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Fifty Consecutive Cases of Pneumonia Without a Death.

Fifty Consecutive Cases of Pneumonia Without a Death. Scotland, Pa., Feb. 2, 1905. To the Editor: —I just read with much interest the article by W. J. Galbraith, M. D., in The Journal, January 28, page 291, also the article by the same writer in The Journal, July 9, 1904, page 108. Dr. Galbraith has certainly been most fortunate in his treatment of pneumonia by the heroic use of sulphate of quinin, and he certainly deserves credit for the fearless expression of his convictions. With the march which this disease, "the captain of the men of death," is making annually, it is of the greatest moment that any successful manner of combating the power of the disease be recognized by the profession. With such apparently fortunate results by use of these large doses of sulphate of quinin that Dr. Galbraith reports, one naturally feels an honest desire to know whether this method might be the sheet anchor of http://www.deepdyve.com/assets/images/DeepDyve-Logo-lg.png JAMA American Medical Association

Fifty Consecutive Cases of Pneumonia Without a Death.

JAMA , Volume XLIV (6) – Feb 11, 1905

Fifty Consecutive Cases of Pneumonia Without a Death.

Abstract


Scotland, Pa., Feb. 2, 1905.

To the Editor:
—I just read with much interest the article by W. J. Galbraith, M. D., in The Journal, January 28, page 291, also the article by the same writer in The Journal, July 9, 1904, page 108. Dr. Galbraith has certainly been most fortunate in his treatment of pneumonia by the heroic use of sulphate of quinin, and he certainly deserves credit for the fearless expression of his convictions. With the march which...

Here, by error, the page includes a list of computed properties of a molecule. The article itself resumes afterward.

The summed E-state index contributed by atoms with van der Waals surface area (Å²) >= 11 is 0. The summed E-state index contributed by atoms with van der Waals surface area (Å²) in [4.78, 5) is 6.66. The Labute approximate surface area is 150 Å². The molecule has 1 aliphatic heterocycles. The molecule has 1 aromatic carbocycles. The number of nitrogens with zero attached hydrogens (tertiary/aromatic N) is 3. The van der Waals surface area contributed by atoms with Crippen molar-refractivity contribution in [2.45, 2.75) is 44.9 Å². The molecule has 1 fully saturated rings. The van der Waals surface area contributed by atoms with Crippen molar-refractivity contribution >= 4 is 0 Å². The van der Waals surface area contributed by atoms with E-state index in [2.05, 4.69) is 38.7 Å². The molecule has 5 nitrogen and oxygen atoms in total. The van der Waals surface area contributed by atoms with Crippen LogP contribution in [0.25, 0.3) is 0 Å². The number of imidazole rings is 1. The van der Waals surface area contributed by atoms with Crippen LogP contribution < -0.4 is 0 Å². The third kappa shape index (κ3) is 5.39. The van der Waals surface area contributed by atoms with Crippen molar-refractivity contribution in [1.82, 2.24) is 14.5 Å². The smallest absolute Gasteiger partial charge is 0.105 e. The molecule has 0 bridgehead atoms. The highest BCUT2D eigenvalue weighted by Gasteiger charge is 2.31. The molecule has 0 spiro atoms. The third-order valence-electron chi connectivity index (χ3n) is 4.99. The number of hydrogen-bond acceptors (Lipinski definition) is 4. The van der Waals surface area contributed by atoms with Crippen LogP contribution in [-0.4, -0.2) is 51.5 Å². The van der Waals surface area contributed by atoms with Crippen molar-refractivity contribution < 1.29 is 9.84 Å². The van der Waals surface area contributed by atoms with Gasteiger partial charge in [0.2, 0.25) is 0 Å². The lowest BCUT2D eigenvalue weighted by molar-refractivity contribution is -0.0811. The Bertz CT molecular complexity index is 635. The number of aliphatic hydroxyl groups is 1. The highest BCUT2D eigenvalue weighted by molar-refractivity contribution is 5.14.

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Publisher
American Medical Association
Copyright
Copyright © 1905 American Medical Association. All Rights Reserved. Applicable FARS/DFARS Restrictions Apply to Government Use.
ISSN
0098-7484
eISSN
1538-3598
DOI
10.1001/jama.1905.02500330054014
Publisher site
See Article on Publisher Site

Abstract

Scotland, Pa., Feb. 2, 1905. To the Editor: —I just read with much interest the article by W. J. Galbraith, M. D., in The Journal, January 28, page 291, also the article by the same writer in The Journal, July 9, 1904, page 108. Dr. Galbraith has certainly been most fortunate in his treatment of pneumonia by the heroic use of sulphate of quinin, and he certainly deserves credit for the fearless expression of his convictions. With the march which this disease, "the captain of the men of death," is making annually, it is of the greatest moment that any successful manner of combating the power of the disease be recognized by the profession. With such apparently fortunate results by use of these large doses of sulphate of quinin that Dr. Galbraith reports, one naturally feels an honest desire to know whether this method might be the sheet anchor of

Journal

JAMAAmerican Medical Association

Published: Feb 11, 1905

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